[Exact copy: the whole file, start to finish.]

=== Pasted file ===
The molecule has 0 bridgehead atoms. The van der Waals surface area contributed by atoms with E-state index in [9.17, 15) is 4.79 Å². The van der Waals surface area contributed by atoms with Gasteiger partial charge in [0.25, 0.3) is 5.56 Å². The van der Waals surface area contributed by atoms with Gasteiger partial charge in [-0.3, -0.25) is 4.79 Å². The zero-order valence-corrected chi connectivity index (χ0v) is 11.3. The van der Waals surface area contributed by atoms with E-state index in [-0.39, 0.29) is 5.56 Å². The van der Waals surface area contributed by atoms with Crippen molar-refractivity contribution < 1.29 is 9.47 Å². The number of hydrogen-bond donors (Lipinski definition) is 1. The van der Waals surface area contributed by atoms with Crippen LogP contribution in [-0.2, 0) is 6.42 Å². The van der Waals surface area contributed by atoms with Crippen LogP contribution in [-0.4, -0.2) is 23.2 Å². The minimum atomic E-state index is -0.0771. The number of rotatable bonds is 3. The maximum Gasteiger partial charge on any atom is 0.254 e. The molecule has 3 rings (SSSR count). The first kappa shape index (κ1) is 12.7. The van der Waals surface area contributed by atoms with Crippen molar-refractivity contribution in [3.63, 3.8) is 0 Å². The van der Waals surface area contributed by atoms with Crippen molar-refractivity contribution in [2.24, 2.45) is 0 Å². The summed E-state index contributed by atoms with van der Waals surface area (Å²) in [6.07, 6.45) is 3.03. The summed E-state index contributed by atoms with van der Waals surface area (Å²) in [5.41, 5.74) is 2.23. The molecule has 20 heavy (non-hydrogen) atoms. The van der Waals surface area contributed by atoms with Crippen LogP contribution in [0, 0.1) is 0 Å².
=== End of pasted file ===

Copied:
The molecule has 0 bridgehead atoms. The van der Waals surface area contributed by atoms with E-state index in [9.17, 15) is 4.79 Å². The van der Waals surface area contributed by atoms with Gasteiger partial charge in [0.25, 0.3) is 5.56 Å². The van der Waals surface area contributed by atoms with Gasteiger partial charge in [-0.3, -0.25) is 4.79 Å². The zero-order valence-corrected chi connectivity index (χ0v) is 11.3. The van der Waals surface area contributed by atoms with E-state index in [-0.39, 0.29) is 5.56 Å². The van der Waals surface area contributed by atoms with Crippen molar-refractivity contribution < 1.29 is 9.47 Å². The number of hydrogen-bond donors (Lipinski definition) is 1. The van der Waals surface area contributed by atoms with Crippen LogP contribution in [-0.2, 0) is 6.42 Å². The van der Waals surface area contributed by atoms with Crippen LogP contribution in [-0.4, -0.2) is 23.2 Å². The minimum atomic E-state index is -0.0771. The number of rotatable bonds is 3. The maximum Gasteiger partial charge on any atom is 0.254 e. The molecule has 3 rings (SSSR count). The first kappa shape index (κ1) is 12.7. The van der Waals surface area contributed by atoms with Crippen molar-refractivity contribution in [3.63, 3.8) is 0 Å². The van der Waals surface area contributed by atoms with Crippen molar-refractivity contribution in [2.24, 2.45) is 0 Å². The summed E-state index contributed by atoms with van der Waals surface area (Å²) in [6.07, 6.45) is 3.03. The summed E-state index contributed by atoms with van der Waals surface area (Å²) in [5.41, 5.74) is 2.23. The molecule has 20 heavy (non-hydrogen) atoms. The van der Waals surface area contributed by atoms with Crippen LogP contribution in [0, 0.1) is 0 Å².